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SOUTH WALES & MONMOUTHSHIRE AREA
NEWS


DERRICK GEORGE LOVELL LLEWELLIN
by Brian Lee

Hunt-racing enthusiasts will be saddened to learn of the death after a long illness of former Welsh point-to-point rider, owner and breeder Derrick Llewellin of Pembrokeshire.

Derrick, who was aged 78, died peacefully at Parc-Y-Llyn Nursing Home, Pembrokeshire and his funeral service takes on Tuesday 11th April at Parc Gwyn Crematorian at 10.45 am followed by a service of Thanksgiving at 12.30 at Uzmaston Church.

Derrick is survived by his widow Judith, son Christopher and daughters Caroline and Claire. He was also a loving grandfather of Morgan, Jack, Lara and Isabelle.

In 1959, Derrick riding his home-bred Clover Bud, landed a division of the Lady Dudley Cup at the Worcestershire Hunt and the following year Clover Bud with David Nicholson in the saddle went on to win the Welsh Grand National at Chepstow.

As tough as old boots, Clover Bud won six more races under Rules and raced until she was fifteen covering more than 150 miles of National Hunt fences and only on one occasion did she fall at the first fence in the Aintree Grand National. An out and out stayer, she won the Fred Withington at Cheltenham and a four-miler at Birmingham. Clover Bud died at the age of 27 and produced, among other good horses, Captain Clover and champion point-to-pointer National Clover, who was the dam of that good Cheltenham performer Go Balistic.

Another good mare Derrick was associated with was Ronaheath and Derrick's niece, amateur rider Charlotte Owen, said "Ronaheath was Derrick's favourite as she was most difficult to train being a typical naughty chestnut mare. She often caused a scene in the paddock and if she jumped off at the start that was brilliant. Ronaheath won 15 races all told and in 1975 she won the Spillers Leading Point-To-Pointer Trophy" National Clover, which Derrick had bred from his mare Clover Bud, was one of the best ladies' open race horses in the country and in 1984 she won the Grand Marnier Trophy winning nine times and in all but one of those races was partnered by Mandy Lingard.

On one occasion at a point-to-point presentation evening in Bridgend, David quietly gave me a fiver to have a drink. A generous gesture considering thatfor some time I had been writing him up in my reports as Derek instead of his correct Christian name Derrick. Someone told me that I had been mispelling his name and when I next saw him I said "Derrick why didn't you tell me I have been mispelling your name?" he replied "I was just glad I was getting a mention."

Some other good point-to-pointers that Derrick rode were Worthy Lad, a big strong gelding which stood nearly 17hh, Reverando, Pilboy and Rosemary's Russet.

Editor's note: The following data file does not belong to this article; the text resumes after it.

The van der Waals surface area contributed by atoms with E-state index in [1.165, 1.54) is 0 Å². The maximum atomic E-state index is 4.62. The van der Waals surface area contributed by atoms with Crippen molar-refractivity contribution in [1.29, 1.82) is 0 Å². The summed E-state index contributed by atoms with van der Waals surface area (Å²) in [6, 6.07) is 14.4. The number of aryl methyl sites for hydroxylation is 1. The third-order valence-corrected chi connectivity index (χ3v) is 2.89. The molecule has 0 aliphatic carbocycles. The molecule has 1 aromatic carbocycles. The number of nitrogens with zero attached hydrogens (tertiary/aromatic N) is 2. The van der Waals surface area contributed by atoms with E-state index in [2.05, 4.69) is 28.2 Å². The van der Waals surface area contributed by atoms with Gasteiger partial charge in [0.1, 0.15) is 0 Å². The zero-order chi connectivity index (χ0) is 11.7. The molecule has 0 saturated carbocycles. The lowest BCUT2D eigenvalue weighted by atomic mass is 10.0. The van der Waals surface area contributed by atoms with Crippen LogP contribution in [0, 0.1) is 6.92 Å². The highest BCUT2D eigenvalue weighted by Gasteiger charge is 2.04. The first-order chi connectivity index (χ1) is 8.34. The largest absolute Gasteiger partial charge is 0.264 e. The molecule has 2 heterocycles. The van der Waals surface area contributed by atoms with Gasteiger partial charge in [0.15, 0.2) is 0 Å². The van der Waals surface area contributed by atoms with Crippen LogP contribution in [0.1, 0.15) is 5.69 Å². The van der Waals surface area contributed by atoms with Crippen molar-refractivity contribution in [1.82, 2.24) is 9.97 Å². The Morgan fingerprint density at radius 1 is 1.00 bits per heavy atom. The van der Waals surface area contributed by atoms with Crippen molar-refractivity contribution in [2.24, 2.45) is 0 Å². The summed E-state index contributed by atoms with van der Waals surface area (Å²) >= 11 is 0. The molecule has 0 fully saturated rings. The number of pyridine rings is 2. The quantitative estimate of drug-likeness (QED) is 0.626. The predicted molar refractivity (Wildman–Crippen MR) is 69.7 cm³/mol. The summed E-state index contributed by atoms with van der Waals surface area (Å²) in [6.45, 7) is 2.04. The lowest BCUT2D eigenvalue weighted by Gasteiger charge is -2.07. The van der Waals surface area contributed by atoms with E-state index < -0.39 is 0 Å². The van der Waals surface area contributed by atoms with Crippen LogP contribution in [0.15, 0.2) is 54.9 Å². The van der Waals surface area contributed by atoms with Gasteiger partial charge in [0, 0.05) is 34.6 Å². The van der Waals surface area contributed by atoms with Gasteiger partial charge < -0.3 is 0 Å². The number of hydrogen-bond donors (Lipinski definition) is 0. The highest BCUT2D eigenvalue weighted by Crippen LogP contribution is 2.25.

Racing Rogues
"The Scams, Scandals and Gambles of Horse Racing in Wales" - a new book by Brian Lee


Horse racing may be famously known as the 'sport of kings' but, in the pursuit of prize money and getting one over the bookies, it also has attained a notoriety for some underhand, corrupt and downright illegal practices. Horse racing in Wales is not exempt from these dodgy dealings and on many occasions has led the way in it's ingenuity to devise jaw-dropping cons and cunning deceptions. In The Scams, Scandals and Gambles of Horseracing in Wales, Brian Lee, the veteran and highly regarded Welsh racing correspondent has, for the first time, compiled a comprehensive collection of true stories that reveals Welsh racing's most notorious crooks, loveable rouges and most infamous scams, including: The Oyster Maid affair, when a great gambling coup engineered at Tenby in 1927 nearly put paid to horse racing in Wales and was said by the Queen Mother's jockey, Dick Francis, to have been "the most bitterly resented betting coup National Hunt racing has ever known". The astounding story of Am I Blue's when, in 2010, a four-year-old filly, owned and trained by Aberkenfig's Delyth Thomas, romped home at Hereford after being backed from 25-1 to 5-1, despite having woeful form. As one reporter put it: 'There was outrage in some quarters and amusement in others.' The elaborate switching of horses and the cutting of the telegraph wires at Bath races in 1953 which saw well-know Cardiff bookie Gomer Charles jailed for 2 years for fraud after his syndicate place GBP100k worth of bets on a 'ringer' racehorse that won at 20-1. The Scandals and Gambles of Horseracing in Wales includes stories both from racing 'under rules' but also from point-to-point, known as racing 'between-the-flags', as well as flapping (unlicensed racing). The stories in this enthralling book, in which the reader will meet many of the rogues of the turf, are informative as well as fascinating and will appeal to not only horse racing fans but also readers of true crime.

Available from Amazon in Paperback and Kindle format

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